[Show abstract] [Hide abstract]
    ABSTRACT: Background: Childhood obesity has been rising rapidly in the USA. The rate is higher among those at a lower socioeconomic status and racial/ethnic minority groups. In Alabama, nearly half of the children from rural African American families are overweight or obese. Studies suggest that children's eating behaviours and weight could be influenced by surrounding food environments. The purpose of this paper is to assess the community food environment and examine the associations with childhood obesity in Alabama's Black Belt region. Methods: This research uses both qualitative and quantitative methods. Weight status of 613 African American students in four elementary schools in a rural county of Alabama was assessed. We examined community food environments around children's home through GIS (Geographic Information System) and statistical methods. The interrelations between children's weight and community food environments are explored with multi-level models. Results: Approximately 42.1% of surveyed children were overweight or obese, much higher than the national average, 30.6%. In Model 1, convenience stores (3.44; P < 0.01), full service restaurants (8.99; P < 0.01) and supermarkets (-37.69; P < 0.01) were significantly associated with the percentile of body mass index. Fast food stores (-0.93; P = 0.88) were not related to children's weight. In Model 2, the additions of sociodemographic factors and school effects cause significant changes of the relationships between children's weight and four types of food outlets. The percentage of African American population (90.23, P < 0.01) and school (6.68, P < 0.01) were positively associated with children's weight; while median household income (-39.6; P < 0.01) was negatively related to it. Conclusion: Children's weight is influenced by community food environments, sociodemographic factors and school context. Findings suggest that policymakers and planners need to improve community food environments of low-income minority communities. Parents and schools should pay more attention to reduce the negative impacts of food environments on children.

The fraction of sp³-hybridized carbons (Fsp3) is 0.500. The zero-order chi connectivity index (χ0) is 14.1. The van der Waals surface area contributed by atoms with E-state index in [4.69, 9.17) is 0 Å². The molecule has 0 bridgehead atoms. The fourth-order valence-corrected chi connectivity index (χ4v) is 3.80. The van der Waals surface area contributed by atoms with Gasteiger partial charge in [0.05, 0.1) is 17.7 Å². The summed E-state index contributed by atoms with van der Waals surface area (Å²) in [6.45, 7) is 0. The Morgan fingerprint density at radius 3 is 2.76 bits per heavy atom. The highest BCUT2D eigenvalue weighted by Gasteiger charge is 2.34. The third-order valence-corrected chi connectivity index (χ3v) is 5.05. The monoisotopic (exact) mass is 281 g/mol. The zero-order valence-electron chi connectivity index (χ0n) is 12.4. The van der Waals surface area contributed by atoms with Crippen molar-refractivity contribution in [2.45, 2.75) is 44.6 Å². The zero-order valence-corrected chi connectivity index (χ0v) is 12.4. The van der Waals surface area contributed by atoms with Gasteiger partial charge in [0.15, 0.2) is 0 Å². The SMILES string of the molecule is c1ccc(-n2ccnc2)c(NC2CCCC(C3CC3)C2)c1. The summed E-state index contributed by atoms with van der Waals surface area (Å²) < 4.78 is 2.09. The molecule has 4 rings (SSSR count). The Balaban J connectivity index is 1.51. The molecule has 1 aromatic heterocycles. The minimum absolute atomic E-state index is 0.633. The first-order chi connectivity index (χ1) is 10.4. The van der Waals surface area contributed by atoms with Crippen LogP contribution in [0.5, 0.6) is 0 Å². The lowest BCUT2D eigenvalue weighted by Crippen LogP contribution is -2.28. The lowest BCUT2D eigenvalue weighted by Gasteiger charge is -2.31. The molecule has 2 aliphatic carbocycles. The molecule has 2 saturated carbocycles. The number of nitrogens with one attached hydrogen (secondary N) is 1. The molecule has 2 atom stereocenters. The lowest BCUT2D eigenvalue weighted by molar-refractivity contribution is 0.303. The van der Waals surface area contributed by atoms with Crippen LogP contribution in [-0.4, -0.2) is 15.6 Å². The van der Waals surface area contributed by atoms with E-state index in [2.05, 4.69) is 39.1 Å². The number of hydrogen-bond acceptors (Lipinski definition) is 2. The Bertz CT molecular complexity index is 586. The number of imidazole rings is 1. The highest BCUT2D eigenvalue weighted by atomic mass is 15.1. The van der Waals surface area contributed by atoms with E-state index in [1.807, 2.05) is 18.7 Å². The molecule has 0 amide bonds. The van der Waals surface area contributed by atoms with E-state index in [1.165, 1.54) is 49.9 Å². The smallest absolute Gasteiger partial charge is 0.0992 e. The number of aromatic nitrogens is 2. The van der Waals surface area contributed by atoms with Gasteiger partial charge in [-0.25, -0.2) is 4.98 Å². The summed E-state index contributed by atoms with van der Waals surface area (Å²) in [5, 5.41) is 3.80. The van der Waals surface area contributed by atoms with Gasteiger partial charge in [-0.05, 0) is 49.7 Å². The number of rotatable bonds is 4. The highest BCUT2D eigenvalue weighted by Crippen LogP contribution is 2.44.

Full-text · Article · Oct 2014 · Child Care Health and Development
  • Source
    • "Early puberty and the years immediately prior to puberty may be particularly opportune to harness the osteogenic potential of exercise in the presence of increasing levels of circulating growth factors [8]. Women are more likely to suffer from osteoporosis than men [9] and less likely to exercise, including during childhood [10] [11]. In addition, sexual dimorphism of bone development during growth results in greater bone strength in boys than girls following puberty [12] [13] [14]. "